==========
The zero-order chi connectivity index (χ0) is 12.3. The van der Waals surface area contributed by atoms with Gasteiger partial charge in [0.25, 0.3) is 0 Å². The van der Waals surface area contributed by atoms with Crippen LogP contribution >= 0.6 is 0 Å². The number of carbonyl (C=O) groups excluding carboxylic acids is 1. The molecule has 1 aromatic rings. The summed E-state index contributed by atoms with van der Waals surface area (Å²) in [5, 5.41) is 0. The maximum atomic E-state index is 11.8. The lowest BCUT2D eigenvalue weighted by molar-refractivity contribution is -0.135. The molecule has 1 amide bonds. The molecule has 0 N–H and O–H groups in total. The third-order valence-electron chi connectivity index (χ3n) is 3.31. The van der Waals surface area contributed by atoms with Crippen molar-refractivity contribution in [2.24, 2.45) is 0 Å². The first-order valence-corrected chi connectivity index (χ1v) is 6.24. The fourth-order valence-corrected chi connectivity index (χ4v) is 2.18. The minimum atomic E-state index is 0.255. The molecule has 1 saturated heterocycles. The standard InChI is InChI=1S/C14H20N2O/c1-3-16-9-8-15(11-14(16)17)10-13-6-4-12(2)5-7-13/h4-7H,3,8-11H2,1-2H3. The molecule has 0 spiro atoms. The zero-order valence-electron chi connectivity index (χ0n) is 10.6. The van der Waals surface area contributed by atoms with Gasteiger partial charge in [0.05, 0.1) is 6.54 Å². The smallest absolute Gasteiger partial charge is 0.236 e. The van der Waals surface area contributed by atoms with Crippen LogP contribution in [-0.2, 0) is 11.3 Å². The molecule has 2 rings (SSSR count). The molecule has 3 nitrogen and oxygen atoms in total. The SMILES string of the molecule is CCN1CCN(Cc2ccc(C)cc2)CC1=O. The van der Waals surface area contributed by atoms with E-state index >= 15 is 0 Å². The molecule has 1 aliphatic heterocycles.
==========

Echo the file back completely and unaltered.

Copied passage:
The zero-order chi connectivity index (χ0) is 12.3. The van der Waals surface area contributed by atoms with Gasteiger partial charge in [0.25, 0.3) is 0 Å². The van der Waals surface area contributed by atoms with Crippen LogP contribution >= 0.6 is 0 Å². The number of carbonyl (C=O) groups excluding carboxylic acids is 1. The molecule has 1 aromatic rings. The summed E-state index contributed by atoms with van der Waals surface area (Å²) in [5, 5.41) is 0. The maximum atomic E-state index is 11.8. The lowest BCUT2D eigenvalue weighted by molar-refractivity contribution is -0.135. The molecule has 1 amide bonds. The molecule has 0 N–H and O–H groups in total. The third-order valence-electron chi connectivity index (χ3n) is 3.31. The van der Waals surface area contributed by atoms with Crippen molar-refractivity contribution in [2.24, 2.45) is 0 Å². The first-order valence-corrected chi connectivity index (χ1v) is 6.24. The fourth-order valence-corrected chi connectivity index (χ4v) is 2.18. The minimum atomic E-state index is 0.255. The molecule has 1 saturated heterocycles. The standard InChI is InChI=1S/C14H20N2O/c1-3-16-9-8-15(11-14(16)17)10-13-6-4-12(2)5-7-13/h4-7H,3,8-11H2,1-2H3. The molecule has 0 spiro atoms. The zero-order valence-electron chi connectivity index (χ0n) is 10.6. The van der Waals surface area contributed by atoms with Gasteiger partial charge in [0.05, 0.1) is 6.54 Å². The smallest absolute Gasteiger partial charge is 0.236 e. The van der Waals surface area contributed by atoms with Crippen LogP contribution in [-0.2, 0) is 11.3 Å². The molecule has 2 rings (SSSR count). The molecule has 3 nitrogen and oxygen atoms in total. The SMILES string of the molecule is CCN1CCN(Cc2ccc(C)cc2)CC1=O. The van der Waals surface area contributed by atoms with E-state index >= 15 is 0 Å². The molecule has 1 aliphatic heterocycles.